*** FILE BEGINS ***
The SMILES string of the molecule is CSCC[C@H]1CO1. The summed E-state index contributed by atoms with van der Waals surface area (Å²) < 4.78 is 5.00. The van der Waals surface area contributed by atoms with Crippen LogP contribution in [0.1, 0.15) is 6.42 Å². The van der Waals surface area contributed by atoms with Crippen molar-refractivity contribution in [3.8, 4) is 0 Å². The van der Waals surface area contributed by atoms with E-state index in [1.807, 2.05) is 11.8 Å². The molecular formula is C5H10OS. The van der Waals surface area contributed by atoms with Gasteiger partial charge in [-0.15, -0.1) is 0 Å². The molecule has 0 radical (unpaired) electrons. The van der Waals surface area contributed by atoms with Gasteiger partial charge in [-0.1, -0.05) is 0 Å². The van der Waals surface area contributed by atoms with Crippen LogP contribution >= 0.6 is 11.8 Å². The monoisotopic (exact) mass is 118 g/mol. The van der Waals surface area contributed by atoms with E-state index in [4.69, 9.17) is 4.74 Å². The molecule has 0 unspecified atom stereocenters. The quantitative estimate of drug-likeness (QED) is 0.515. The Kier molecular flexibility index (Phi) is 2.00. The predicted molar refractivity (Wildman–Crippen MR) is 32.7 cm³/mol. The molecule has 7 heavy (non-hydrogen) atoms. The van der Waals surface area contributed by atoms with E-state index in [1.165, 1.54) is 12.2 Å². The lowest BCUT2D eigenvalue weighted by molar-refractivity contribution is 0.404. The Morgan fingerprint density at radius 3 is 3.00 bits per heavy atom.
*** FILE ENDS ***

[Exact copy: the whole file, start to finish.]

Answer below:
The SMILES string of the molecule is CSCC[C@H]1CO1. The summed E-state index contributed by atoms with van der Waals surface area (Å²) < 4.78 is 5.00. The van der Waals surface area contributed by atoms with Crippen LogP contribution in [0.1, 0.15) is 6.42 Å². The van der Waals surface area contributed by atoms with Crippen molar-refractivity contribution in [3.8, 4) is 0 Å². The van der Waals surface area contributed by atoms with E-state index in [1.807, 2.05) is 11.8 Å². The molecular formula is C5H10OS. The van der Waals surface area contributed by atoms with Gasteiger partial charge in [-0.15, -0.1) is 0 Å². The molecule has 0 radical (unpaired) electrons. The van der Waals surface area contributed by atoms with Gasteiger partial charge in [-0.1, -0.05) is 0 Å². The van der Waals surface area contributed by atoms with Crippen LogP contribution >= 0.6 is 11.8 Å². The monoisotopic (exact) mass is 118 g/mol. The van der Waals surface area contributed by atoms with E-state index in [4.69, 9.17) is 4.74 Å². The molecule has 0 unspecified atom stereocenters. The quantitative estimate of drug-likeness (QED) is 0.515. The Kier molecular flexibility index (Phi) is 2.00. The predicted molar refractivity (Wildman–Crippen MR) is 32.7 cm³/mol. The molecule has 7 heavy (non-hydrogen) atoms. The van der Waals surface area contributed by atoms with E-state index in [1.165, 1.54) is 12.2 Å². The lowest BCUT2D eigenvalue weighted by molar-refractivity contribution is 0.404. The Morgan fingerprint density at radius 3 is 3.00 bits per heavy atom.